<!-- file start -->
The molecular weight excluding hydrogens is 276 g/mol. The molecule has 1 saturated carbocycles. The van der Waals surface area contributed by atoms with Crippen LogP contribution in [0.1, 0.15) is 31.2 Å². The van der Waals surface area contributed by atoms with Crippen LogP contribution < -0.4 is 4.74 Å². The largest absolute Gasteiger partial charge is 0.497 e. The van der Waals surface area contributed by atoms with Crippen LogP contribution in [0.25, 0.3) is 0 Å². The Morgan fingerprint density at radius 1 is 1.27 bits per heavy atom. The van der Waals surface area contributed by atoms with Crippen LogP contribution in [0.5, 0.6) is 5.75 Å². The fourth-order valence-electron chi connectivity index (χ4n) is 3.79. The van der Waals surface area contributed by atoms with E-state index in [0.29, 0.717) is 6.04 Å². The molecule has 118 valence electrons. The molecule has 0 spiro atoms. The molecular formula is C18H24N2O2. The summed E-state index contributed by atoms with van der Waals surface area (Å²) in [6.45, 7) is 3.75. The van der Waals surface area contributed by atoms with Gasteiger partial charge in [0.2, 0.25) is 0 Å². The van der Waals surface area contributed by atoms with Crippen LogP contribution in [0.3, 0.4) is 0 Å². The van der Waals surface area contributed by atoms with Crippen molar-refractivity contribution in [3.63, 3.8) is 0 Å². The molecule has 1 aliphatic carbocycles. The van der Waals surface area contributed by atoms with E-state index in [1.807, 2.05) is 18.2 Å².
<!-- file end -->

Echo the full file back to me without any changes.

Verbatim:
The molecular weight excluding hydrogens is 276 g/mol. The molecule has 1 saturated carbocycles. The van der Waals surface area contributed by atoms with Crippen LogP contribution in [0.1, 0.15) is 31.2 Å². The van der Waals surface area contributed by atoms with Crippen LogP contribution < -0.4 is 4.74 Å². The largest absolute Gasteiger partial charge is 0.497 e. The van der Waals surface area contributed by atoms with Crippen LogP contribution in [0.25, 0.3) is 0 Å². The Morgan fingerprint density at radius 1 is 1.27 bits per heavy atom. The van der Waals surface area contributed by atoms with Crippen LogP contribution in [0.5, 0.6) is 5.75 Å². The fourth-order valence-electron chi connectivity index (χ4n) is 3.79. The van der Waals surface area contributed by atoms with E-state index in [0.29, 0.717) is 6.04 Å². The molecule has 118 valence electrons. The molecule has 0 spiro atoms. The molecular formula is C18H24N2O2. The summed E-state index contributed by atoms with van der Waals surface area (Å²) in [6.45, 7) is 3.75. The van der Waals surface area contributed by atoms with Gasteiger partial charge in [0.2, 0.25) is 0 Å². The van der Waals surface area contributed by atoms with Crippen LogP contribution in [0.3, 0.4) is 0 Å². The van der Waals surface area contributed by atoms with Crippen molar-refractivity contribution in [3.63, 3.8) is 0 Å². The molecule has 1 aliphatic carbocycles. The van der Waals surface area contributed by atoms with E-state index in [1.807, 2.05) is 18.2 Å².